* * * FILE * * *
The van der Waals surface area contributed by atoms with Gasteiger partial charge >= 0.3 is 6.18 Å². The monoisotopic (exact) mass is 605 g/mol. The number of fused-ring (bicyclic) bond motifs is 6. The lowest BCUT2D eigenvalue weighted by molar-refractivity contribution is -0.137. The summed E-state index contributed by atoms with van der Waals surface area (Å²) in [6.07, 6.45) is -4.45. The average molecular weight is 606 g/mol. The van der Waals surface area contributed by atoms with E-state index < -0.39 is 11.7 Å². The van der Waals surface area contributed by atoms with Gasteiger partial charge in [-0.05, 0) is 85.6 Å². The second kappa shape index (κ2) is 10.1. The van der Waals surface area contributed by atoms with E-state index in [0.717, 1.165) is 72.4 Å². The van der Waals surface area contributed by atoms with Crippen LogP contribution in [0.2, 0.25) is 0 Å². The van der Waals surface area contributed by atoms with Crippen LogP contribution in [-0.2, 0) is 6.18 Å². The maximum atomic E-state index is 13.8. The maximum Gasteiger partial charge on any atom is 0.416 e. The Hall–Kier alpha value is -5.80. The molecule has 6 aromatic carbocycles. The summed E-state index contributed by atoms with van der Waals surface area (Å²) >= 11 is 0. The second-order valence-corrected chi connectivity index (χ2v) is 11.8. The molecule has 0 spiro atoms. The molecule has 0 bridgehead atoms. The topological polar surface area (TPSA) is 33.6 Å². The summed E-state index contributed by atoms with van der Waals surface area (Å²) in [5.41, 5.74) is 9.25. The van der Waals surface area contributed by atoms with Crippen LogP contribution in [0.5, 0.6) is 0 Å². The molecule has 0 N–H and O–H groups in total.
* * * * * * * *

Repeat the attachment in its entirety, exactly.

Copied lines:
The van der Waals surface area contributed by atoms with Gasteiger partial charge >= 0.3 is 6.18 Å². The monoisotopic (exact) mass is 605 g/mol. The number of fused-ring (bicyclic) bond motifs is 6. The lowest BCUT2D eigenvalue weighted by molar-refractivity contribution is -0.137. The summed E-state index contributed by atoms with van der Waals surface area (Å²) in [6.07, 6.45) is -4.45. The average molecular weight is 606 g/mol. The van der Waals surface area contributed by atoms with E-state index < -0.39 is 11.7 Å². The van der Waals surface area contributed by atoms with Gasteiger partial charge in [-0.05, 0) is 85.6 Å². The second kappa shape index (κ2) is 10.1. The van der Waals surface area contributed by atoms with E-state index in [0.717, 1.165) is 72.4 Å². The van der Waals surface area contributed by atoms with Crippen LogP contribution in [0.2, 0.25) is 0 Å². The van der Waals surface area contributed by atoms with Crippen LogP contribution in [-0.2, 0) is 6.18 Å². The maximum atomic E-state index is 13.8. The maximum Gasteiger partial charge on any atom is 0.416 e. The Hall–Kier alpha value is -5.80. The molecule has 6 aromatic carbocycles. The summed E-state index contributed by atoms with van der Waals surface area (Å²) >= 11 is 0. The second-order valence-corrected chi connectivity index (χ2v) is 11.8. The molecule has 0 spiro atoms. The molecule has 0 bridgehead atoms. The topological polar surface area (TPSA) is 33.6 Å². The summed E-state index contributed by atoms with van der Waals surface area (Å²) in [5.41, 5.74) is 9.25. The van der Waals surface area contributed by atoms with Crippen LogP contribution in [0.5, 0.6) is 0 Å². The molecule has 0 N–H and O–H groups in total.